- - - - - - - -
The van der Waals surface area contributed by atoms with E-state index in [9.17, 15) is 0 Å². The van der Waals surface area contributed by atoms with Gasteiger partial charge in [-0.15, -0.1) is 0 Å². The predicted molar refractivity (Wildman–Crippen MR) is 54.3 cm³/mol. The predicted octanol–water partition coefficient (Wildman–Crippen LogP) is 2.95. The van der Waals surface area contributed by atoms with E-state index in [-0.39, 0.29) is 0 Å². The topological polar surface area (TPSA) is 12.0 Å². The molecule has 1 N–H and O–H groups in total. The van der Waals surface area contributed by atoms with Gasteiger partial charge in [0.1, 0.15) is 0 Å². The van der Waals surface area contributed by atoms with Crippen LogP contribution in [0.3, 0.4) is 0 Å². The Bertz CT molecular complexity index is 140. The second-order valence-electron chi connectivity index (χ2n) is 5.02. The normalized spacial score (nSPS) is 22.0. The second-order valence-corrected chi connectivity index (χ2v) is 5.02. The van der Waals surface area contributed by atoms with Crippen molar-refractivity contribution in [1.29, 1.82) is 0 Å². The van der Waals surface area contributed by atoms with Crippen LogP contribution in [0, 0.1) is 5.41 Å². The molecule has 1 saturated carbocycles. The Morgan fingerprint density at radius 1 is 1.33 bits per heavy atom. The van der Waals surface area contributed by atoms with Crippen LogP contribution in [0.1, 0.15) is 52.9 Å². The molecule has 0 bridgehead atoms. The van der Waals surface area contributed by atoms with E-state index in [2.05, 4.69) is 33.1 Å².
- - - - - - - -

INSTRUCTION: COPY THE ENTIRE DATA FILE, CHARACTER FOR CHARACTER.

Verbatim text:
The van der Waals surface area contributed by atoms with E-state index in [9.17, 15) is 0 Å². The van der Waals surface area contributed by atoms with Gasteiger partial charge in [-0.15, -0.1) is 0 Å². The predicted molar refractivity (Wildman–Crippen MR) is 54.3 cm³/mol. The predicted octanol–water partition coefficient (Wildman–Crippen LogP) is 2.95. The van der Waals surface area contributed by atoms with E-state index in [-0.39, 0.29) is 0 Å². The topological polar surface area (TPSA) is 12.0 Å². The molecule has 1 N–H and O–H groups in total. The van der Waals surface area contributed by atoms with Gasteiger partial charge in [0.1, 0.15) is 0 Å². The van der Waals surface area contributed by atoms with Crippen LogP contribution in [0.3, 0.4) is 0 Å². The Bertz CT molecular complexity index is 140. The second-order valence-electron chi connectivity index (χ2n) is 5.02. The normalized spacial score (nSPS) is 22.0. The second-order valence-corrected chi connectivity index (χ2v) is 5.02. The van der Waals surface area contributed by atoms with Crippen molar-refractivity contribution in [1.29, 1.82) is 0 Å². The van der Waals surface area contributed by atoms with Crippen LogP contribution in [0, 0.1) is 5.41 Å². The molecule has 1 saturated carbocycles. The Morgan fingerprint density at radius 1 is 1.33 bits per heavy atom. The van der Waals surface area contributed by atoms with Crippen LogP contribution in [0.1, 0.15) is 52.9 Å². The molecule has 0 bridgehead atoms. The van der Waals surface area contributed by atoms with E-state index in [2.05, 4.69) is 33.1 Å².